A pilot who passed out in a cockpit before a scheduled flight in Canada pleaded guilty on Tuesday to being impaired while in control of an aircraft.
Miroslav Gronych was employed by Sunwing Airlines on a work visa from Slovakia. His flight was to leave Calgary, Alberta, on December 31 with stops in Regina, Saskatchewan, and Winnipeg, Manitoba, before continuing to Cancun, Mexico.
Gronych, 37, was found slumped over in his seat and escorted off the plane.
“I can’t even describe how ashamed I am,” he told court. “My kids will be punished for my mistakes.”
A statement of facts agreed to by the prosecution and defense and read in court said police saw his pilot’s wings were attached upside down on his uniform and a maid discovered an empty bottle of vodka in his hotel room. It also said he was an hour late for check-in and that he explained his tardiness by saying he had become lost going through security
When Gronych got on the plane around 7 am, the court was told, he struggled to hang up his coat, was slurring his words and was staggering. When the co-pilot suggested Gronych was impaired and should leave the plane, “he seemed very nonchalant and said ‘OK, if that’s what you feel.’“ But Gronych returned to the cockpit, sat in the pilot’s chair and appeared to pass out “resting his face on the window,” the statement said.
He was asked to leave the plane again and was held by gate agents until police arrived.
The statement said passengers on the plane were told the pilot had suddenly become ill, but some had already seen him and suspected he was drunk.
When police arrived, they found his pilot’s wings were pinned upside down. They smelled alcohol on his breath and he couldn’t stand up straight. He had a blood alcohol level three times the legal limit.
Defense lawyer Susan Karpa told court Gronych couldn’t sleep the night before his flight and felt like he was coming down with a cold. He took a couple of shots of vodka and a Tylenol, and planned to wake up in time to let people know he wouldn’t make the flight.
He didn’t set an alarm and was awakened by a call asking him where he was, Karpa said. He drank the rest of the bottle of vodka and left for the flight.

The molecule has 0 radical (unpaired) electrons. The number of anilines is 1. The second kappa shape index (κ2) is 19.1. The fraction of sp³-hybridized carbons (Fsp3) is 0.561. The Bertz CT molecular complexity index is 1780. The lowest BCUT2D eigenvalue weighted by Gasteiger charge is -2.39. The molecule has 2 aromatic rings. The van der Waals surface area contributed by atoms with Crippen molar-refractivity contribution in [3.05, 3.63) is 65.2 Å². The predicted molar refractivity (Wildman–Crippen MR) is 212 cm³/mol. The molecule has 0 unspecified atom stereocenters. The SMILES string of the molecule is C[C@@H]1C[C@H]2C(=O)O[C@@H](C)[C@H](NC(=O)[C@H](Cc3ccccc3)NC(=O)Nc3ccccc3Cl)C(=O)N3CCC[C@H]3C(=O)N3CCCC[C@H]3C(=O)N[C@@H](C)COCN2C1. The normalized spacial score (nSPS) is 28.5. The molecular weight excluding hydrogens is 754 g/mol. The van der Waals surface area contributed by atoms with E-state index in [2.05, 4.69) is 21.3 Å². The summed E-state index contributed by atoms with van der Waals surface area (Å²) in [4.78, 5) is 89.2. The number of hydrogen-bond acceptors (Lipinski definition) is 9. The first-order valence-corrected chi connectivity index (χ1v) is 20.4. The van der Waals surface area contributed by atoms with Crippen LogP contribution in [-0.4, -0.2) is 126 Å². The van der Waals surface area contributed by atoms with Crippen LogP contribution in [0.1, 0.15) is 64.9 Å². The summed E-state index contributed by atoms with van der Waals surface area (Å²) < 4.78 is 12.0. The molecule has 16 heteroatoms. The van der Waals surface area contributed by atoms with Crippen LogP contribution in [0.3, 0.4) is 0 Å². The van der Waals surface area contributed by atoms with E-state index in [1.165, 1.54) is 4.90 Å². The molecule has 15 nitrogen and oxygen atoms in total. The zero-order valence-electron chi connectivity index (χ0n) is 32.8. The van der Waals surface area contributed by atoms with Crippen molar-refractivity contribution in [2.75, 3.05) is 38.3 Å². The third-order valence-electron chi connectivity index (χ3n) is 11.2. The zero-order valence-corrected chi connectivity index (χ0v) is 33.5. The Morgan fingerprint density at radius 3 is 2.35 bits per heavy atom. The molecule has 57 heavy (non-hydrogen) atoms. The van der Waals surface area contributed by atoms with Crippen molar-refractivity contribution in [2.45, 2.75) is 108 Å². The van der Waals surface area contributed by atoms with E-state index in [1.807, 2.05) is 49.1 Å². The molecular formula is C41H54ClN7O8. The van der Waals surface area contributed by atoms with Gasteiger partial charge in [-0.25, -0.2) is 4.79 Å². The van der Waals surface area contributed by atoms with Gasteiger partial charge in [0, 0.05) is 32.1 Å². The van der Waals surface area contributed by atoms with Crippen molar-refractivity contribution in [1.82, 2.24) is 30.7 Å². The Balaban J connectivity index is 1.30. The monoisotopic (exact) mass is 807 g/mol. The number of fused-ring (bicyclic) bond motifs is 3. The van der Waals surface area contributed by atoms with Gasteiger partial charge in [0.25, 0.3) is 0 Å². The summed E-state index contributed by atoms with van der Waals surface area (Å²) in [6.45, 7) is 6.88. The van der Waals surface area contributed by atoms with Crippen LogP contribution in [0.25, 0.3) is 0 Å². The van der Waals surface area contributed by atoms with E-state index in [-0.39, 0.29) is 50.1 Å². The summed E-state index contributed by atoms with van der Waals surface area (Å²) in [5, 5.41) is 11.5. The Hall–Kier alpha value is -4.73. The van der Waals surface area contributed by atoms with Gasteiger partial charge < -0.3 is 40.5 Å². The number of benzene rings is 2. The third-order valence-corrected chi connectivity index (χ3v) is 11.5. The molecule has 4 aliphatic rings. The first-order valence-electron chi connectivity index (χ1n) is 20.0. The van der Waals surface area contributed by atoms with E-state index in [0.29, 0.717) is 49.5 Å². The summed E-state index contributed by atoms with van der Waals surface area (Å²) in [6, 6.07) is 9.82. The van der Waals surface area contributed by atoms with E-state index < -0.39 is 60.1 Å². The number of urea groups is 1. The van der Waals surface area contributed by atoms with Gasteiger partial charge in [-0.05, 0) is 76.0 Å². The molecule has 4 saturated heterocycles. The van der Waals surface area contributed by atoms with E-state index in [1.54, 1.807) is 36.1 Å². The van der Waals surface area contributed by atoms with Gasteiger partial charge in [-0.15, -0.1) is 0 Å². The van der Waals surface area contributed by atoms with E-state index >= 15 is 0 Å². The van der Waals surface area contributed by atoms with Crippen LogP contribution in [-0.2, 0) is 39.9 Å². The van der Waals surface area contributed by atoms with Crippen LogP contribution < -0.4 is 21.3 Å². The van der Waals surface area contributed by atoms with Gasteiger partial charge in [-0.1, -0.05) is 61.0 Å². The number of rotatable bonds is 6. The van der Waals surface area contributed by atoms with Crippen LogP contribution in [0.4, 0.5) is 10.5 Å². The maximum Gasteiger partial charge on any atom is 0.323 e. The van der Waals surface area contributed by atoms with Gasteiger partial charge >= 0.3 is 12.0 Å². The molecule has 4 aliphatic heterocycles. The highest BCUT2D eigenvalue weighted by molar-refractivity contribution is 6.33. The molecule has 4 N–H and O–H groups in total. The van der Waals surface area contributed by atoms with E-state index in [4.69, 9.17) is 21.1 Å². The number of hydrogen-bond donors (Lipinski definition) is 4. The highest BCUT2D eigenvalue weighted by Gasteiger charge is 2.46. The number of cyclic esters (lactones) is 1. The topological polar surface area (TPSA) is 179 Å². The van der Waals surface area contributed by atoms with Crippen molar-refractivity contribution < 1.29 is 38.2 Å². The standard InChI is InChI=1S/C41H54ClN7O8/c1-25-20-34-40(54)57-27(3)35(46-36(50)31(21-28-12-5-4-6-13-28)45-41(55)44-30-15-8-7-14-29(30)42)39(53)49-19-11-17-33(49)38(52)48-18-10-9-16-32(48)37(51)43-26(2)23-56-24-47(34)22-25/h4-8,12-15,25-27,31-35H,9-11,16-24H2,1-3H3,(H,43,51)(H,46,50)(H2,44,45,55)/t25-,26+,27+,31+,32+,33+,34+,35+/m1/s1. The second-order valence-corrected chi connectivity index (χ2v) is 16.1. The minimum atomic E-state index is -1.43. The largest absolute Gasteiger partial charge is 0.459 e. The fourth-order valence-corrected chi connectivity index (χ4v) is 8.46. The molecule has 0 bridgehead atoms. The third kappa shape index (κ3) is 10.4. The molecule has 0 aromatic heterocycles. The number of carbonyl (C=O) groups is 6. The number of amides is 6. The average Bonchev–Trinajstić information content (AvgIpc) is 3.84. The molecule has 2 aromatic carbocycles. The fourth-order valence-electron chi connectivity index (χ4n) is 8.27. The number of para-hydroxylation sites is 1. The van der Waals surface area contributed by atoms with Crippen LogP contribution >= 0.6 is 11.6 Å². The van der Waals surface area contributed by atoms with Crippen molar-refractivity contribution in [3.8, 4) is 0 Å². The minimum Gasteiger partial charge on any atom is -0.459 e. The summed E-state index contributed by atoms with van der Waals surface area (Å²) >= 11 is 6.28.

She said he doesn’t know why he drank the vodka, but only that his willpower failed.
The defense asked for a three- to six-month sentence while the prosecution asked the judge for one year in jail. Prosecutor Rose Greenwood pointed to a similar case in the United States where the pilot received five years.
“Mr. Gronych put the lives of 105 people at risk,” prosecutor Rose Greenwood said. “Hopefully he will never be permitted to fly again.”
Karpa said Gronych has been in treatment while out on bail and has abstained from alcohol.
“He wants his children to be proud of him,” Karpa said. “He wants to do everything he can to conquer his addiction.”
She said Gronych is the sole breadwinner for his family, including for his elderly parents, and is living off his savings.
A statement from Gronych’s wife read out in court said her husband didn’t drink all the time but, when it did, it was in large quantities.
Gronych tearfully told court becoming a pilot was a childhood dream.
He was taken into custody while the judge mulls over his sentence. He is due back in court April 3.
Sunwing spokeswoman Jacqueline Grossman said Gronych, a contractor, was fired by his employer, Travel Service, shortly after he was found drunk. She declined to comment on the case but said Sunwing has formed a committee that includes management and union members to review and update protocols. Members of a flight crew are prohibited under Canadian aviation regulations from working within eight hours of consuming alcohol or while under the influence of alcohol.
Sunwing, a low-cost Canadian carrier, has said it has a zero-tolerance policy on crew members consuming alcohol within 12 hours of going on duty. It said it also trains all employees to report any unusual behavior.
After Gronych was charged, the Canadian Federal Pilots Association said Transport Canada should be responsible for checking the credentials of foreign pilots instead of leaving it to air operators.